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4 Guidelines that will Increase Data Security for Your Customers

Lindsay Brunner

User data security has been in the spotlight for years now. It seems like every week, if not every day, brings a report of a new breach or vulnerability discovered. From Target to Equifax JP Morgan Chase, it’s a scary world out there, and for many teams, the path to secure customer identity is vast, complicated, and difficult to navigate. A few quick tips can dramatically improve user data security in most environments. At Okta, securing identities is our top priority, so we want to share a few ideas to help you upgrade quickly.

1 – Separate Your User Store from Your Application Data

One of the first – and easiest – steps to increase customer data security in the cloud is to separate user credentials and personally identifiable information (PII) from application data. Separating the user store ensures that any data collected by or provided to your application is not easily matched to its owner. What you separate depends on the application’s use case, but typically separated user data includes usernames, email, passwords, and PII such as addresses or location data.

This separation of user data provides a few key benefits:

  • It can simplify your security overhead by isolating user data, which demands higher security, from application data that may need to be easier to access and manipulate for performance reasons.
  • It can make it easier to meet privacy requirements, whether imposed by a government, company or user demand. GDPR, anyone?
  • It is a requirement in some parts of the medical and financial industries: this method supports HIPAA compliance, as well as other standards.

And don’t forget, user authentication data and PII should be protected and well-encrypted, both at rest and in transit, which brings us to our second guideline.

2 – Use Advanced Hashing Algorithms to Secure Customer Data and Passwords

We all know that user authentication data shouldn’t be stored in plaintext, but do we all follow that rule? By one estimate, 30% of companies store or transmit passwords in plaintext.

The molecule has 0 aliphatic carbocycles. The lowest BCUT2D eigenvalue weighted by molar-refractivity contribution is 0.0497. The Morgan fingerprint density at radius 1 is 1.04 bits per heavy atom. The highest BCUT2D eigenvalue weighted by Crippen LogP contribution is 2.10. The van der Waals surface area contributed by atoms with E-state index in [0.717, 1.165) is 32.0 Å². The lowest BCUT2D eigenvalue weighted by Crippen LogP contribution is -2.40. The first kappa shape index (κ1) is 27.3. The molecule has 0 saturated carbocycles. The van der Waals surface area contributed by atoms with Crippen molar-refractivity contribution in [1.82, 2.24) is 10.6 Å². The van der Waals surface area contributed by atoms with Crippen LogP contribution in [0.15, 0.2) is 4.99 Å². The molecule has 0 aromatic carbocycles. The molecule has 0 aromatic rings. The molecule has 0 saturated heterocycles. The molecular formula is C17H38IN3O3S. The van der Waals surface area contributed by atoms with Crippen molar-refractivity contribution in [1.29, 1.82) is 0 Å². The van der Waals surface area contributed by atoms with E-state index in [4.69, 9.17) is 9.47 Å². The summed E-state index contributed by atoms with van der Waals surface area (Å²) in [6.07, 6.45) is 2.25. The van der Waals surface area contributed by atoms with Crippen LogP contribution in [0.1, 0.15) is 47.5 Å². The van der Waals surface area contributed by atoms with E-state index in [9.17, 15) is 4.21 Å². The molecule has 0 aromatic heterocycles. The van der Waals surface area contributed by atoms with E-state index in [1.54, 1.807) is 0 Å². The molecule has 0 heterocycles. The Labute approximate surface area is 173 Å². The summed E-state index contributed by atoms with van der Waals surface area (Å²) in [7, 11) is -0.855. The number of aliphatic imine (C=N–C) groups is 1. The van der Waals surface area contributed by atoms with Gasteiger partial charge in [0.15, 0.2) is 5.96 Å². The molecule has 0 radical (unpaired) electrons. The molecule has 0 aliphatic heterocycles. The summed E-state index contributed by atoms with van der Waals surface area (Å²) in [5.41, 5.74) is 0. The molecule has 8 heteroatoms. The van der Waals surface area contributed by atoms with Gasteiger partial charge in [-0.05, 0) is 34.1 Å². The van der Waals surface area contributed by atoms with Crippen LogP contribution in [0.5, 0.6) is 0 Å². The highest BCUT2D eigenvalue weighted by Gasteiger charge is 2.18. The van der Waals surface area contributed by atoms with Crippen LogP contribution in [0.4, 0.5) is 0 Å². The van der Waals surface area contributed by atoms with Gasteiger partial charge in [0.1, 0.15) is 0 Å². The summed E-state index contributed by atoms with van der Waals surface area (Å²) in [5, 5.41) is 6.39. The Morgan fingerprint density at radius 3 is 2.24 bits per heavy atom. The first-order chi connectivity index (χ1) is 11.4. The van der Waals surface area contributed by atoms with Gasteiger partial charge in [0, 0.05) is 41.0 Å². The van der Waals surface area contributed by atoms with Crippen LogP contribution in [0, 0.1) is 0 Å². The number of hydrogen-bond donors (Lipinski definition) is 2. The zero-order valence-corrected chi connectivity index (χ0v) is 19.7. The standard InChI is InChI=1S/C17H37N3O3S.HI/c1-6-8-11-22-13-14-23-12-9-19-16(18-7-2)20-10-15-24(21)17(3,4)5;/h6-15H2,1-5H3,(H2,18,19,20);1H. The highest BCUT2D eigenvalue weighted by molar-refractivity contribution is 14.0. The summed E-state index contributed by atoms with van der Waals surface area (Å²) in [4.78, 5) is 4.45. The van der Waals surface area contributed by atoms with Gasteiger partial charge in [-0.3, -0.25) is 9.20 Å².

Employing an advanced hashing algorithm like bcrypt, scrypt, or argon2 makes brute-forcing authentication data more difficult and time intensive. These algorithms are designed to take a long time to compute a hash in order to slow down cracking attempts. bcrypt, for example, uses a CPU-intensive algorithm to ensure password attacks require enormous computing power. scrypt takes it one step further by requiring enormous amounts of memory to compute password hashes in addition to its high CPU requirements. argon2 provides a third dimension of computational complexity by penalizing hashing attempts that don't run in parallel amongst a certain number of CPU threads. Thus, attackers are forced to spend lots of time and money to attempt even the smallest of password cracking operations.

In our opinion, it’s faster to use Okta for secure authentication via one of our 15-minute quickstarts as opposed to ensuring your store passwords correctly. We automatically handle password hashing for you to ensure your hashes are as strong as possible and are seamlessly upgraded over time as standards and best practices change.

3 – It’s Simple, Encrypt Everything

Including your backups and database dumps. Forgetting this step introduces a common attack vector in cloud computing.

To encrypt data, we recommend using Amazon's KMS or XSalsa20+Poly1305. If you’re looking for a secure way to store offsite backups, we strongly recommend using tarsnap (created and run by the Colin Percival, the creator of scrypt and the head of security for FreeBSD).

4 – Protect Everyone with Multi-Factor Authentication

As attacks move from targeting infrastructure to people, you can protect your customers and your employees by adding multi-factor authentication across your organization and applications.

With regard to your internal systems, it’s far more likely for an employee to  be a victim of credential phishing or social engineering than for hackers to gain access  through a vulnerability. The same is true for the user’s of your application. When MFA is in place, users are prompted for an additional r factor after entering in their primary credentials. So even if their credentials are compromised, there is much less chance of data exfiltration as the attacker would also need to know the second factor, often a one-time passcode, physical or software token, or even biometric, in order to gain access.

You can certainly build MFA for your customers yourself, but it’s even easier to deploy MFA for both your employees and your customers with Okta. Our solutions give you the flexibility to deploy our built-in factors, or integrate with existing tokens. Native factors include SMS, and the Okta Verify app for iOS and Android. Additionally, we integrate with YubiKey, U2F Security Key, Google Authenticator, RSA SecurID, Symantec VIP, and Duo Security.

Learn More About Securing Your Organization and Customers

Interested in digging deeper on the topics we cover in this post? You’re in luck, we have some great resources:

LindsayBrunner headshot

Lindsay Brunner is a Content Marketing Manager at Okta responsible for our developer blog, as well as the vision and strategy for technical communications around customer identity and application development. Prior to Okta, Lindsay led content marketing at Stormpath, and has nearly a decade of experience building great content for various brands. When she's not correcting someone's lack of an Oxford comma, Lindsay enjoys reading and gaming, especially hosting board game nights. You can catch her on Twitter @lindsayb610.